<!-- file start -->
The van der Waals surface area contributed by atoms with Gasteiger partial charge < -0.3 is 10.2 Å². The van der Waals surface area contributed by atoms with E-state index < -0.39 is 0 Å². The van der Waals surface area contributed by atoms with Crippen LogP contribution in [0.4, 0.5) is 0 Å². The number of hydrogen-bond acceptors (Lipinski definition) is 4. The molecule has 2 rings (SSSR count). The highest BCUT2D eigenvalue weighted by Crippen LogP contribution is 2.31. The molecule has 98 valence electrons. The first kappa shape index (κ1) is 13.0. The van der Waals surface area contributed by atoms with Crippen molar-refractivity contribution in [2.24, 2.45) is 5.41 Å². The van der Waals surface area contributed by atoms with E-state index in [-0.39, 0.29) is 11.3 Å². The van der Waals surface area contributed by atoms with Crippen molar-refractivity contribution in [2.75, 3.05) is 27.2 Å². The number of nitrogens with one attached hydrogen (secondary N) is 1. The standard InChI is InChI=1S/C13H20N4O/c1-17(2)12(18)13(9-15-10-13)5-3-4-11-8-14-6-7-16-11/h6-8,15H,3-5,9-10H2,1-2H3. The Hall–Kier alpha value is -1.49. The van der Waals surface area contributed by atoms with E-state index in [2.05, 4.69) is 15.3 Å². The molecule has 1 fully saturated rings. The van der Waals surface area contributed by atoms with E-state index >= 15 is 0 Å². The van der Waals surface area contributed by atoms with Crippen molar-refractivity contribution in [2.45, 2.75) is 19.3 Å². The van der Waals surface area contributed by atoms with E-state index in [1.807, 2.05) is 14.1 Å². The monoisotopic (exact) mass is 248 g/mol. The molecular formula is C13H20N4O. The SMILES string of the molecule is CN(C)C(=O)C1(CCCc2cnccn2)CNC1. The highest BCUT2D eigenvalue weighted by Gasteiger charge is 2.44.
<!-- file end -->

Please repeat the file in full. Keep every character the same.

The van der Waals surface area contributed by atoms with Gasteiger partial charge < -0.3 is 10.2 Å². The van der Waals surface area contributed by atoms with E-state index < -0.39 is 0 Å². The van der Waals surface area contributed by atoms with Crippen LogP contribution in [0.4, 0.5) is 0 Å². The number of hydrogen-bond acceptors (Lipinski definition) is 4. The molecule has 2 rings (SSSR count). The highest BCUT2D eigenvalue weighted by Crippen LogP contribution is 2.31. The molecule has 98 valence electrons. The first kappa shape index (κ1) is 13.0. The van der Waals surface area contributed by atoms with Crippen molar-refractivity contribution in [2.24, 2.45) is 5.41 Å². The van der Waals surface area contributed by atoms with E-state index in [-0.39, 0.29) is 11.3 Å². The van der Waals surface area contributed by atoms with Crippen molar-refractivity contribution in [2.75, 3.05) is 27.2 Å². The number of nitrogens with one attached hydrogen (secondary N) is 1. The standard InChI is InChI=1S/C13H20N4O/c1-17(2)12(18)13(9-15-10-13)5-3-4-11-8-14-6-7-16-11/h6-8,15H,3-5,9-10H2,1-2H3. The Hall–Kier alpha value is -1.49. The van der Waals surface area contributed by atoms with E-state index in [2.05, 4.69) is 15.3 Å². The molecule has 1 fully saturated rings. The van der Waals surface area contributed by atoms with E-state index >= 15 is 0 Å². The van der Waals surface area contributed by atoms with Crippen molar-refractivity contribution in [2.45, 2.75) is 19.3 Å². The van der Waals surface area contributed by atoms with E-state index in [1.807, 2.05) is 14.1 Å². The monoisotopic (exact) mass is 248 g/mol. The molecular formula is C13H20N4O. The SMILES string of the molecule is CN(C)C(=O)C1(CCCc2cnccn2)CNC1. The highest BCUT2D eigenvalue weighted by Gasteiger charge is 2.44.